After a period of extreme inner turmoil, I decided I could no longer bite the bullet. So I popped The Question. Not the, “Will you marry me?” one – that one I tucked under my belt many years ago.
This time it was even more difficult to ask B. No, let me be honest, it was excruciatingly difficult. Mostly because I would be breaking a promise – a promise made more than a year ago when I had to ask for her blessing on my having top surgery.
“I’ll stop transitioning after top surgery,” I promised and got her blessing.
Little did I know that the demon was already lurking. I told myself I would be content with a chest. Losing the breasts would banish my dysphoria. Ha. The demon was giggling with glee in the recesses of my mind. For months he was silent, biding his time.
Then he slithered out and announced himself. “I’m here to stay,” he said.
I ignored him at first. Banished him back into that recess where he was lurking, but he was insistent and true to his word. Nightly he would crawl out.
“Let’s talk,” he says.
“Go away,” I say.
“You know you can’t ignore me any longer,” he says and bares his teeth.
“Push off,” I say, knowing I do not mean it. He has taken over my mind.
Turmoil until I could bear it no longer.
“Can we discuss something?” I ask B.
The look in her eyes and the grim set of her mouth tell me she is apprehensive. My tone must have alerted her.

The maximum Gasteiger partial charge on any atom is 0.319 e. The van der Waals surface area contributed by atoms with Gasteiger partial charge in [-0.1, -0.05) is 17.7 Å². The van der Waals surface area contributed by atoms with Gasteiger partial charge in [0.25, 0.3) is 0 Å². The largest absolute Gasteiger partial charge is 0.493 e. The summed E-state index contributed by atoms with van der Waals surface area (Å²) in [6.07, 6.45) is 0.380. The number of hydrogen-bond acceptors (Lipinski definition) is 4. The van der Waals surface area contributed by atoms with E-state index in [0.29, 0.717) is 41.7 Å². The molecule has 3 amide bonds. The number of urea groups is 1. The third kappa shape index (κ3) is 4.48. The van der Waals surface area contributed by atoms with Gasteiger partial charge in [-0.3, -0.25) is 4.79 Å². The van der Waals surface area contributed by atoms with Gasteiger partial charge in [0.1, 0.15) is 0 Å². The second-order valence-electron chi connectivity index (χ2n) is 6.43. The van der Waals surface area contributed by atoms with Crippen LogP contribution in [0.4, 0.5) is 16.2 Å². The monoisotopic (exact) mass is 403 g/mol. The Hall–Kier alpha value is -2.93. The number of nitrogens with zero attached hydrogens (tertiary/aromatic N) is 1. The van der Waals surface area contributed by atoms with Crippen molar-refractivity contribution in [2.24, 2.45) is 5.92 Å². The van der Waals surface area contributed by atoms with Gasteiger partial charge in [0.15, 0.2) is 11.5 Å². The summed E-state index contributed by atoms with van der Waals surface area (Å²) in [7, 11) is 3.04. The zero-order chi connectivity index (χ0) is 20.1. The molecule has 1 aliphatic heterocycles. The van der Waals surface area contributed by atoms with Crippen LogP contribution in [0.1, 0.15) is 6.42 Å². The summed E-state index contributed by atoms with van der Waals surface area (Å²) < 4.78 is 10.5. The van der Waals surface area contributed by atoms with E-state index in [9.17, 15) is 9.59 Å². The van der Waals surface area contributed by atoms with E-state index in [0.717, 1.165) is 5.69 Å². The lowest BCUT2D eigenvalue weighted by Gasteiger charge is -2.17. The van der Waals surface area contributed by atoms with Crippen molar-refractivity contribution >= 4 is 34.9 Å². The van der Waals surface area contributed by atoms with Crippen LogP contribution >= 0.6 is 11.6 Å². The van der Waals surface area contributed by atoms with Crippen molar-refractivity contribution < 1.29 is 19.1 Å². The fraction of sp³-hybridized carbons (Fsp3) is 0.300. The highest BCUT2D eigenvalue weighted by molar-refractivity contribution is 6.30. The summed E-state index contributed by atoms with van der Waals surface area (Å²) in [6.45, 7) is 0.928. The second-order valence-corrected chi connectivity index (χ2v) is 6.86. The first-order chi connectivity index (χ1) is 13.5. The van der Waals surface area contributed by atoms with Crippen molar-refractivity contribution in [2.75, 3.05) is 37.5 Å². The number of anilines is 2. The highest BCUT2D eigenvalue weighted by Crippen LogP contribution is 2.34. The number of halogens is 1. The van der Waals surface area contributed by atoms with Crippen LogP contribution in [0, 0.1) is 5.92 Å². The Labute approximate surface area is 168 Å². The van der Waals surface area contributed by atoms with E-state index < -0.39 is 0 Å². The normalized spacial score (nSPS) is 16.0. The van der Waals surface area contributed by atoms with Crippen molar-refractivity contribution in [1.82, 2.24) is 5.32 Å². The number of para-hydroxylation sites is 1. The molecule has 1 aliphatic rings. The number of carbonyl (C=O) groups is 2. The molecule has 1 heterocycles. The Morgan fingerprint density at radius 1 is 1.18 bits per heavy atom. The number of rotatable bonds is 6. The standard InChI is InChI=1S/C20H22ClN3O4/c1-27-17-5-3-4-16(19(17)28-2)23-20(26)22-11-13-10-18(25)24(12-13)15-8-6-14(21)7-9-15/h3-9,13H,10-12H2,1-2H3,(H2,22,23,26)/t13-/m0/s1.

Then I fire my bullet, telling her about my turmoil, my need, my desire to go on T.
“I just want to talk to my GP,” I say. “Just a low dose of T so that my Mickey Mouse voice lowers somewhat. Just enough to help me dispel the dysphoria. Just to help me feel more confident in this body. He might not even agree to prescribe T.”
I cannot see the shield that had gone up around her, but I can feel it. It might just as well have been an iron curtain.
“You promised me,” she says in a voice shrouded in hurt and stress.
I feel like a jerk. “I know,” I say. “And I am very sorry to break that promise. It was made in haste. I did not know the dysphoria would surface and grow again. I had hoped top surgery would have been enough, but I now realize it is not.”
“What about me?” she asks in a hurt voice. “I have barely made peace with the whole gay issue, then you dumped the trans thing on me. And now this. I can’t handle more!” She does not want to talk to me any more and we go to bed in icy silence.
For a day she is broody, cold, distant. Then she slowly defrosts and things go back to “normal”. She does not refer to our conversation and neither do I.
The demon is still lurking, jabbing his fork at me at each opportune and inopportune moment. I know I will have to broach the issue again.
For now I go my normal way. The turmoil is increasing.
How did you first approach your partner about transitioning and what was their reaction?